High resolution bathymetry of ABE's first 2 dives

This map shows new high-resolution bathymetry (enclosed in white box) collected during ABE's first two dives overlain on lower-resolution bathymetry collected by the ship. Click image for larger view and detailed explanation.

Discoveries in Progress at Explorer Ridge

July 3, 2002

Bob Embley, Principal Investigator
NOAA, Pacific Marine Environmental Laboratory

During the first few days of the exploration of the Explorer Ridge, we have conducted multibeam surveys, towed the CTD along approximately 50 km of the axis, and sampled plume water from several hydrothermal sites. As the T. G. Thompson surveys with its new multibeam system and tows the plume-sensing CTD behind it, the autonomous vehicle ABE surveys the seafloor below in a preprogrammed pattern navigating with the acoustic beacons deployed earlier in the cruise. Using ABE increases our efficiency of exploration by at least 50 percent.

We determined this morning that the new multibeam sonar mounted on ABE is completely operational–exciting news indeed. Looking at the map produced by the near-bottom sonars on ABE is like putting on a new pair of glasses for the first time to view a world of rich detail (see map). The map shows not only the ubiquitous parallel-to-axis faults and fissures (oriented at about N25° E) but also distinct fracture systems at N300° E and N050° E. Intersections of fracture systems are ideal locations for hydrothermal activity because of the increased permeability. Will any of these locations mapped by ABE prove to be sites of hydrothermal activity? Hopefully, further exploration using ABE, the CTD and the remotely operated vehicle ROPOS later in July will answer this question.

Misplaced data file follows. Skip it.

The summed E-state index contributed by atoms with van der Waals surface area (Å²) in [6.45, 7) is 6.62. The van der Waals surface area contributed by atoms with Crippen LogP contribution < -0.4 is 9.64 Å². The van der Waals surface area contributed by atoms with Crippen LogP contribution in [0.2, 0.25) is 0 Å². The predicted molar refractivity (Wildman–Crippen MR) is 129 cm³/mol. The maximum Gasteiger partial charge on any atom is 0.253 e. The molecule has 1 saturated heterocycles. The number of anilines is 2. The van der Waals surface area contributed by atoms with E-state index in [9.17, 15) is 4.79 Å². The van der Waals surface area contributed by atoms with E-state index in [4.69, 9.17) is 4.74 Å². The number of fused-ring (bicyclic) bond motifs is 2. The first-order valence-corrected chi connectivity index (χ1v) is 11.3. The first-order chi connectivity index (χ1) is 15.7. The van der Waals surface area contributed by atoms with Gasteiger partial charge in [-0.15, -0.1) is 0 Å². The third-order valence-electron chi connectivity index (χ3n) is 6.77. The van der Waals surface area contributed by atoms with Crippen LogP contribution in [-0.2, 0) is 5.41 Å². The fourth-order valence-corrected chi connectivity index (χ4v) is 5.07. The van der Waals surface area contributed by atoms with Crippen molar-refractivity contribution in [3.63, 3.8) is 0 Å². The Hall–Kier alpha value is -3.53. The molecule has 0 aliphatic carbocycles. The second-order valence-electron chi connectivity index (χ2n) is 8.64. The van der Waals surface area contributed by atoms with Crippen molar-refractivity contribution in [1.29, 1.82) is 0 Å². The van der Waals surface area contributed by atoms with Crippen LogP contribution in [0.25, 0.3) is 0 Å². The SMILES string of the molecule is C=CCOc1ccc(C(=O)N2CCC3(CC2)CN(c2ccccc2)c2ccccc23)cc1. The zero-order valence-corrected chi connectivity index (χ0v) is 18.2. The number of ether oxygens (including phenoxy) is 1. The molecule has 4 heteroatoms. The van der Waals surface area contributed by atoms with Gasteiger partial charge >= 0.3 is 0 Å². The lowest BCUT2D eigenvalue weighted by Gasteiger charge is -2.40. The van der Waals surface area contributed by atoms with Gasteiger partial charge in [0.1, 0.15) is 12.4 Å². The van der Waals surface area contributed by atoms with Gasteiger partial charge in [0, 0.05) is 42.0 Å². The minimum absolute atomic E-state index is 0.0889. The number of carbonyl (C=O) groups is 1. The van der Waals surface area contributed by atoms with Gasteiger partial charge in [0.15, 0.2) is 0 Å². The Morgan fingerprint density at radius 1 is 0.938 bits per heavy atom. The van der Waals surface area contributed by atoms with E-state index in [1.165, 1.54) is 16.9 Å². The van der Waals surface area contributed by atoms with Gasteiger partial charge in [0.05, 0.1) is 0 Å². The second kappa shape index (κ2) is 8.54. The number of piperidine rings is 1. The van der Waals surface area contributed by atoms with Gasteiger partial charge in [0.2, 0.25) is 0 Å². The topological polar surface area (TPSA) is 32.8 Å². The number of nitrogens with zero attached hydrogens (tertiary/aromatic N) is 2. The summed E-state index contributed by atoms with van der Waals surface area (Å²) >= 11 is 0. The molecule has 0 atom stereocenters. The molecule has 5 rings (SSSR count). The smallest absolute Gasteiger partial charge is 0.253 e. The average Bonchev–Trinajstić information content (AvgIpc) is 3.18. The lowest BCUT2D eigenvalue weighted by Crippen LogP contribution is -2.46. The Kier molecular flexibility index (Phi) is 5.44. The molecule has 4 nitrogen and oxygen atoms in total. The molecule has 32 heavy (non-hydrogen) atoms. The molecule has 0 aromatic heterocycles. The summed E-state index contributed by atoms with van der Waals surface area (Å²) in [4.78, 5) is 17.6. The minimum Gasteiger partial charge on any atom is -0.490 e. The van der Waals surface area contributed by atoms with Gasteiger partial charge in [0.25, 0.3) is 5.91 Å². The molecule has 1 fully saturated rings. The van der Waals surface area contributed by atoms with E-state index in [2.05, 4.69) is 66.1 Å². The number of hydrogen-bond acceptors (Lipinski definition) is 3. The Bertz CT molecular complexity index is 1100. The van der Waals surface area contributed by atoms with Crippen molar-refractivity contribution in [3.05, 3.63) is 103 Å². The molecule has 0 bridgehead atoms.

Cross-section of a hydrothermal plume over Magic Mountain

A cross-section of a hydrothermal plume over Magic Mountain, which is at the shallowest point of the Southern Explorer Ridge. The plume was mapped using the CTD. Red NTU values indicate a high amount of particulates in the water column, which signify hydrothermal plumes. The black lines are the CTD tow yo track as it is being towed up and down through the water column. The bathymetric profile was derived from the recently-collected EM300 data. Click image for larger view.

We found large plumes at the summit of Explorer Ridge during the first days of the expedition. The most intense plumes lie over the Magic Mountain site and suggest that this large source is still active 15 years after it was first discovered. A weaker plume to the west is consistent with discharge from a previously inferred vent site called AGOR-71. In mapping plumes along the ridge crest we found a separate plume grouping several miles south of the Magic Mountain site. We believe these plumes may point towards a yet undiscovered vent site, a site we will investigate with ABE and CTD mapping in the coming days. All of these plumes rise to heights of 100 to 200 m, which is generally characteristic of high-temperature vents. Thus, it appears that Explorer Ridge is quite hydrothermally active and offers us ample opportunity for further exploration.We all feel very fortunate to be out here using state-of-the-art technology on this magnificent oceanographic vessel, with its hard-working, professional personnel.

CTD being deployed

The CTD is deployed over the side of the ship to search for evidence of hydrothermal activity. Instruments on the CTD look for changes in temperature, salinity, particulates in the water column, as well as trace metals and gases common in hydrothermal discharge. Click image for larger view.

ABE being launched over the side of the ship

The crew of the Thompson launching ABE over the side of the ship for another night of data collection. ABE is outfitted with a host of scientific sensors to log temperature, conductivity, magnetics, and multibeam bathymetry. Click image for larger view.


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